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Rob Miller
Rob Miller owns and operates Goebel Liquor, family owned since 1971, located at the corner of Maple and West Streets. Rob's World of Beers selection, offers over 450 microbrews and imports. Rob has worked hard to make his beer selection the best available, short of taking a drive to Dallas or Denver. When not on the road prospecting new products for the store to introduce to Wichita, you can usually find Rob at a sporting event, or any activity involving one of his five children. You can contact Rob at Goebel Liquor, e-mail: stoutsman@aol.com, or by phone at (316) 943-2911.
Beer, Wine & Spirits
2003-11-01 08:09:00
Here we come a-wassailing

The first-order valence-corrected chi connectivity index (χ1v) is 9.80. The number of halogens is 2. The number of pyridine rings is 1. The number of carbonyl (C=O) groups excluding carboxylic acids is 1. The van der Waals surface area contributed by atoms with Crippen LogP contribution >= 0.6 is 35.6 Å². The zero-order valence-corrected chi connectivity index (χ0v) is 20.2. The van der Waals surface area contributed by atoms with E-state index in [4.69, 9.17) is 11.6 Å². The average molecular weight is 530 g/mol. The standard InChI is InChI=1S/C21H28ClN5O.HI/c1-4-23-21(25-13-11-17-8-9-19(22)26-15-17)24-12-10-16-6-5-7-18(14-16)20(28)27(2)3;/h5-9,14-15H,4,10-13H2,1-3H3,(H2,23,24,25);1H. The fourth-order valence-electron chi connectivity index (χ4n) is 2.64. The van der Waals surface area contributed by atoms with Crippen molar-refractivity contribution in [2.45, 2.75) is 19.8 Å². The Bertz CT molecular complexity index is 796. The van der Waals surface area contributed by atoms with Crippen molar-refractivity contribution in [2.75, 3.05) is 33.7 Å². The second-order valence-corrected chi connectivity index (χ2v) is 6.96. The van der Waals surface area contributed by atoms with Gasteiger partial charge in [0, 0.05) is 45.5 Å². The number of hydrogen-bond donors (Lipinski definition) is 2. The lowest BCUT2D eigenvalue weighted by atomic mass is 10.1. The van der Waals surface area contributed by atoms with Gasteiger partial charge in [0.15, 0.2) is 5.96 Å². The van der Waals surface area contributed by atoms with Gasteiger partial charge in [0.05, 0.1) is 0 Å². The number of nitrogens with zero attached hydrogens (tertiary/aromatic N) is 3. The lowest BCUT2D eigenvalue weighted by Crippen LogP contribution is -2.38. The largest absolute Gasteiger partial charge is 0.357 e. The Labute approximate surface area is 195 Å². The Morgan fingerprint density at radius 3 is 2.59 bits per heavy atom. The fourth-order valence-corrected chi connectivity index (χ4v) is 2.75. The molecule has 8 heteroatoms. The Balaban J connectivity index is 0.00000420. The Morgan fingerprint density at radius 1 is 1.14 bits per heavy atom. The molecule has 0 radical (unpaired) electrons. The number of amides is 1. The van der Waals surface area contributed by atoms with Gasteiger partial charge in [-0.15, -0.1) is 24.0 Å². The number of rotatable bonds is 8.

ANSWER: Drinking Wassail is an age-old winter custom at Christmas time, New Years, and the Twelfth Night. Wassail is a greeting, which means "Be in good health!" One custom in Old England is that the host proclaims, "Wassail," to which all reply, "Drink hail!" Then the cup is passed with a kiss to the next person and it continues until all have drank from it. This later became known as "the loving cup" with the introduction of Christianity.   Wassail is associated with caroling too. There are stories of men carrying a large vessel (Some reports say a bowl with twelve handles, some say wooden, and some used pitchers) from house to house. They would sing, get the vessel filled again and go on to the next house. It was a sign of good luck to have the carolers visit.   Traditions such as 'wassailing' may be credited to the calming and humanity-inducing influence of the holidays. A celebration of religion and the year's birthday seem to influence a rekindled interest in festive foods and drink.    It seems only natural to warm a cold winter night with strong ale. Beer historians tell, as holiday ale met the offspring of Yule, a spiced loaf called Yule cake was born. A slice of this was placed in the bottom of the bowl and warm ale floated it up toward the top. The cup would be passed around with much merriment until both the ale and Yule cake were gone. Then it was a simple matter of mixing another and another until all were…(this part of history doesn't need to be told!)   Here's one of the original recipes: Get a large bowl, dump a half-pound of sugar in the bottom, pour in a pint of warm beer, add a sprinkling of nutmeg and ginger (grated), and mix in four glasses of sherry. Finally, top it off by adding five pints of beer. Leave it sitting out for a few hours. Just before serving, float a few thin slices of toast and lemon on top.    Another version of a spirited winter drink in Anglo-Saxon times was called "Lamb's Wool."  You may find this version a bit simpler: Add brown ale to a bowl, spice it with nutmeg and ginger, back it up with a good measure of sugar, and top it off with roasted crabapples that have burst in the roasting process. Toss the crabapples in when the white interiors pop out. When your guests "come a wassailing" serve them the steaming bowl while shouting, "Wassail!"    While all this sounds great, it might be easier just to buy the modern version already brewed and bottled.
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